State of Mankind

A New Way Of Thinking

Babylon, We Bid Thee Farewell

We have spent a lot of time looking at economic and other ideas of Western Civilization in an attempt to find the good, put off the bad, and see if it can point us a little closer to the United Order.  In considering all this, I have come to a simple conclusion (though I invite any other opinion to be voiced)–we can’t use Babylon to create Zion.  Sorry to anyone who has a political agenda, especially to anyone who thinks they are bringing us closer to Zion through their political agenda.  It can’t be done.  Today we will consider ideas from Nibley’s What Is Zion? A Distant View.  First a definition of Zion, from Nibley:

 The first thing to note is that Zion is perfect, flawless, and complete–not a structure in the process of building.  We work for the building up of the kingdom of God on earth and the establishment of Zion.  The first step makes the second possible….

When all the accidentals and incidentals are stripped away, what remains that is quintessentially Zion?  Buildings, walls, streets, and gates–even of gold and jasper–do not make Zion; neither do throngs in shining robes.  Zion is not a Cecil B. DeMille production; the properties do not make the play, no matter how splendid they may be.  What makes Zion?  God has given us the perfect definition:  Zion is the pure in heart–the pure in heart, not merely the pure in appearance.  It is not a society or religion of forms and observances, of pious gestures and precious mannerisms:  it is strictly a condition of the heart.  Above all, Zion is pure, which means “not mixed with any impurities, unalloyed”; it is all Zion and nothing else.  It is not achieved wherever a heart is pure or where two or three are pure, because it is all pure–it is a society, a community, and an environment into which no unclean thing can enter.  “Henceforth there shall no more come into thee the uncircumcised and the unclean” (3Nephi 20: 36).  It is not even pure people in a dirty environment, or pure people with a few impure ones among them; it is the perfectly pure in a perfectly pure environment.  “I … will contend with Zion … and chasten her until she overcomes and is clean before me” (D&C 90: 36).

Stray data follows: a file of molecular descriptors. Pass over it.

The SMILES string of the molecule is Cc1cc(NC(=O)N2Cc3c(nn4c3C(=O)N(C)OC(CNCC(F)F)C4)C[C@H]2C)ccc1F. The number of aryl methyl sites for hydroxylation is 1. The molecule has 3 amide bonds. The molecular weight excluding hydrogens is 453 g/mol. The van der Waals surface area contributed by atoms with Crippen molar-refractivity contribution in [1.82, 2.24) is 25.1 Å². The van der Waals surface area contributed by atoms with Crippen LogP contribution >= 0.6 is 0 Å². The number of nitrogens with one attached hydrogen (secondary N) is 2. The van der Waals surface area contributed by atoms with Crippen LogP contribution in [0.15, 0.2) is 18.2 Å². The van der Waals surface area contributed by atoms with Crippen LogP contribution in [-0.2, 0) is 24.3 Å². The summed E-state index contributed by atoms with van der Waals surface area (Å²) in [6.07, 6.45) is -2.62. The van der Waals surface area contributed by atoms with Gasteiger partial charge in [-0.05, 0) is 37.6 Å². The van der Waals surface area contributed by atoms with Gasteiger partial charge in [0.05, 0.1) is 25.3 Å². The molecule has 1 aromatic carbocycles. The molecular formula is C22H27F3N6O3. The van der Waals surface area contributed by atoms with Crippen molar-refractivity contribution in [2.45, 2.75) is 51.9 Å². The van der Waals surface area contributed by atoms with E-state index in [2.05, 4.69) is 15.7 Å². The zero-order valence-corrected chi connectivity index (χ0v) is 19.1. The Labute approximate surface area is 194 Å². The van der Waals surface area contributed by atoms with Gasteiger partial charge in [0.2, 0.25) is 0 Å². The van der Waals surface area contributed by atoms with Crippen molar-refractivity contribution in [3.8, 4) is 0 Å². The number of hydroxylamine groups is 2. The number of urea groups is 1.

This makes it so different from our world that it almost begins to sound distasteful.  But a moment’s reflection will show that Zion cannot possibly be other than wholly pure.  For Zion is the eternal order; it has existed elsewhere from the eternities and will someday be permanently established on this earth.  Even the smallest impurity or flaw in anything designed to continue forever would, in the course of an infinite stretching of time, become a thing of infinite mischief.  The most perfect structures men have been able to erect have been short-lived because of tiny, all-but-imperceptible flaws.  Hence, any flaw, no matter how small, must be removed from a system designed to be timeless; otherwise, there will be no end of trouble.

 Does Zion seem pretty distant at this point?  Think about it for a minute.  First, let’s get a good definition of some terms we have used, and often do use interchangeably, though they have some different meaning–The Law of Consecration, The United Order, and Zion.  The Law of Consecration is a law which we covenant to live now.  In this we offer all to the Lord.  This can (and I believe should) be lived, by all who are under the covenant, today.  By striving to use all our time, talents, energies, and means to accomplish the will of the Lord, we become pure in heart.  The United Order is accomplished as the Priesthood takes an active role in directing the consecration of the people.  Zion comes when all of this is perfected.

Perfection has an unreachable sound to it.  I will propose that perfection isn’t quite what we often picture in our minds.  Agency is an eternal principle, therefore, perfection must be able to take many forms, so long as it blesses instead of harms others in the long run.

So maybe, Zion isn’t exactly so distant.  We can consecrate ourselves now.  We can live that law and come very near the United Order through our offerings to the Church and other worthy institutions, as well as in our families.  Zion can follow when the Lord decides we are ready.  Nibley Quotes Brigham Young: